See our Trauma and Abuse Questions item in the Circle of Life.

Read More

Helpful Therapeutic Approaches

Posted by on Mar 26, 2012 in Trauma and Abuse | 0 comments

One helpful therapeutic approach is to begin understanding how we as individuals help support trauma in our own lives and the lives of others and how it is that our society has been set up to support the life of the problem of trauma.

Read More

Possibilities for Change

Posted by on Mar 26, 2012 in Trauma and Abuse | 0 comments

Understanding the logical and functional reasons for self-harming behavior allows women and those who care about them to approach the problem of the reenactment of trauma and abuse from a position of compassion and respect. Many girls (advice on trauma for Youth) and women feel that their connection to anorexia and bulimia (more on Anorexia within Problems), addiction, or an abusive partner, is more “safe” than the offerings of helping, protective relationships.

One way to think about trauma reenactment is that women often see it as the best way a woman can continue to be in charge of her own body.

Without counseling, women might also view self-harm as the best way to tell the story of their pain.

The cycle of trauma reenactment is a story about the actors in the childhood trauma scenario. They are:

  • the Victim
  • the Abuser
  • the Non-Protecting Bystander

A woman struggling with bulimia may be enacting these dynamics when she binges and purges. She may have an internal struggle with herself when she gets obsessed with her boyfriend. Fearing dependency and acute vulnerability, she switches instead to becoming obsessed about her craving to binge. As she begins the binge part of the cycle, she is simultaneously saying “I have to have this whole cake” (the voice of the Abuser) and “No, I don’t want to do this to myself” (the voice of the child Victim). When she says to herself, “But I can’t help it, I have to do it, I just can’t stop myself,” she is also speaking the role of the Non-Protecting Bystander, the person/s who didn’t protect her in childhood.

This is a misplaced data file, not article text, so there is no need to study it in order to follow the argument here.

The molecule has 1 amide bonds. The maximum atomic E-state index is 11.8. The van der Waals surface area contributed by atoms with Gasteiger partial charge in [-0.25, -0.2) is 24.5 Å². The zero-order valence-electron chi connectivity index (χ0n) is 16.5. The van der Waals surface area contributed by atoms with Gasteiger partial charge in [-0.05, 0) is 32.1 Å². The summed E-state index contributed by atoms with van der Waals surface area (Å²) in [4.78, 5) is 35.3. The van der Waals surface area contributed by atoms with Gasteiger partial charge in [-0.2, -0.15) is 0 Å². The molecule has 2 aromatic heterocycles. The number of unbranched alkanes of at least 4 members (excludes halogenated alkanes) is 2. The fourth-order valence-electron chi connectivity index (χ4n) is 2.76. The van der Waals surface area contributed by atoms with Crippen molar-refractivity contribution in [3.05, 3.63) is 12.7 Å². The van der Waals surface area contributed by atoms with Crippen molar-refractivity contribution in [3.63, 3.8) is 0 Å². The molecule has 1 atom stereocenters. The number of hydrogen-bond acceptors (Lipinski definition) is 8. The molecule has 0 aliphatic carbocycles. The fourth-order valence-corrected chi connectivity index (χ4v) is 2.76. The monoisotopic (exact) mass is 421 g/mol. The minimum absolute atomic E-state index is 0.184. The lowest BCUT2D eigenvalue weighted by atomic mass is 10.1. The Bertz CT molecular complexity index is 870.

If you reenact trauma, here is what you can do:

  • Take the voice of the abuser outside of yourself and begin to name whose voice is saying what. This allows you to separate yourself from harmful voices and realize that you are not responsible for the actions of past abuse. You are also able to locate your story of survival and other positive aspects of yourself that disappeared as a result of the trauma. Having now separated the voices and named them, you can tell the experience of your story.

Begin to identify:

  • the Victim voice – “If I do this again it is going to hurt”
  • the Abuser representation – the voice and identification of persons linked to self-harmful behavior or the destructive relationship
  • the Non-Protecting Bystander – untangling self blame and the voices that have told you “I can’t do anything to stop this”
  • Replace these voices with a Protective Presence. This can happen in a therapy relationship or a network of relationships that collectively create a safe environment.
  • Create a network of relationships: this often happens through groups for women and/or girls who have experienced the pain of trauma and self-harmful relationships. For some, it happens through communities such as spiritual communities, neighborhood groups outdoor/wilderness clubs, animal rescue organizations, and so on. where they can begin to feel new connections with others.

The reenactment of trauma is so often centered in the body that it needs to be addressed at the level of physical activity as well. Many women and girls who are self-harmful through abusing their own bodies or being in situations where their bodies are being abused, need to learn new ways to live in their bodies. This can happen through learning to: relax and center through breathing and meditation techniques, yoga, dancing, self-defense, walking, climbing, singing, drumming.

Read More